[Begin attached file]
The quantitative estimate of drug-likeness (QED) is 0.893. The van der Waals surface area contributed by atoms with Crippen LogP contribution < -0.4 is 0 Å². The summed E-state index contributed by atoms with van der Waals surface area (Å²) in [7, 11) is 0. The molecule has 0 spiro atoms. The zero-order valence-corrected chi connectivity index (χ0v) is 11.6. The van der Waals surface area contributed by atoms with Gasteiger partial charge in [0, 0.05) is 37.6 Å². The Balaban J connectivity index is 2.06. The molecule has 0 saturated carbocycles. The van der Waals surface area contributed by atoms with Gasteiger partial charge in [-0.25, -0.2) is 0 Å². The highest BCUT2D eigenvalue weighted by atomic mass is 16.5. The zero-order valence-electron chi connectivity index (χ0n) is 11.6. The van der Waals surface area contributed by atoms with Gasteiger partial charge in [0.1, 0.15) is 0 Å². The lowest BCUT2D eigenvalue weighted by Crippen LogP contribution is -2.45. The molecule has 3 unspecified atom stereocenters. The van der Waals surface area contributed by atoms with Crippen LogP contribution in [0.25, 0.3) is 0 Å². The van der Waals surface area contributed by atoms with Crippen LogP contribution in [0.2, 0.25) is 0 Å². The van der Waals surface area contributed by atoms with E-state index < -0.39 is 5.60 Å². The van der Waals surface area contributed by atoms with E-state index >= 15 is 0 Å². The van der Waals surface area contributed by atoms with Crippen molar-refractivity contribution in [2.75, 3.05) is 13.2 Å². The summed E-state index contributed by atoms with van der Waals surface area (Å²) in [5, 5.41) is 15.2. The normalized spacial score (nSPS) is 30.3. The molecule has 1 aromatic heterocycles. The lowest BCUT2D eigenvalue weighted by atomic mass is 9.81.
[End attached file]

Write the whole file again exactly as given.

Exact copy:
The quantitative estimate of drug-likeness (QED) is 0.893. The van der Waals surface area contributed by atoms with Crippen LogP contribution < -0.4 is 0 Å². The summed E-state index contributed by atoms with van der Waals surface area (Å²) in [7, 11) is 0. The molecule has 0 spiro atoms. The zero-order valence-corrected chi connectivity index (χ0v) is 11.6. The van der Waals surface area contributed by atoms with Gasteiger partial charge in [0, 0.05) is 37.6 Å². The Balaban J connectivity index is 2.06. The molecule has 0 saturated carbocycles. The van der Waals surface area contributed by atoms with Gasteiger partial charge in [-0.25, -0.2) is 0 Å². The highest BCUT2D eigenvalue weighted by atomic mass is 16.5. The zero-order valence-electron chi connectivity index (χ0n) is 11.6. The van der Waals surface area contributed by atoms with Gasteiger partial charge in [0.1, 0.15) is 0 Å². The lowest BCUT2D eigenvalue weighted by Crippen LogP contribution is -2.45. The molecule has 3 unspecified atom stereocenters. The van der Waals surface area contributed by atoms with Crippen LogP contribution in [0.25, 0.3) is 0 Å². The van der Waals surface area contributed by atoms with Crippen LogP contribution in [0.2, 0.25) is 0 Å². The van der Waals surface area contributed by atoms with E-state index < -0.39 is 5.60 Å². The van der Waals surface area contributed by atoms with E-state index >= 15 is 0 Å². The van der Waals surface area contributed by atoms with Crippen molar-refractivity contribution in [2.75, 3.05) is 13.2 Å². The summed E-state index contributed by atoms with van der Waals surface area (Å²) in [5, 5.41) is 15.2. The normalized spacial score (nSPS) is 30.3. The molecule has 1 aromatic heterocycles. The lowest BCUT2D eigenvalue weighted by atomic mass is 9.81.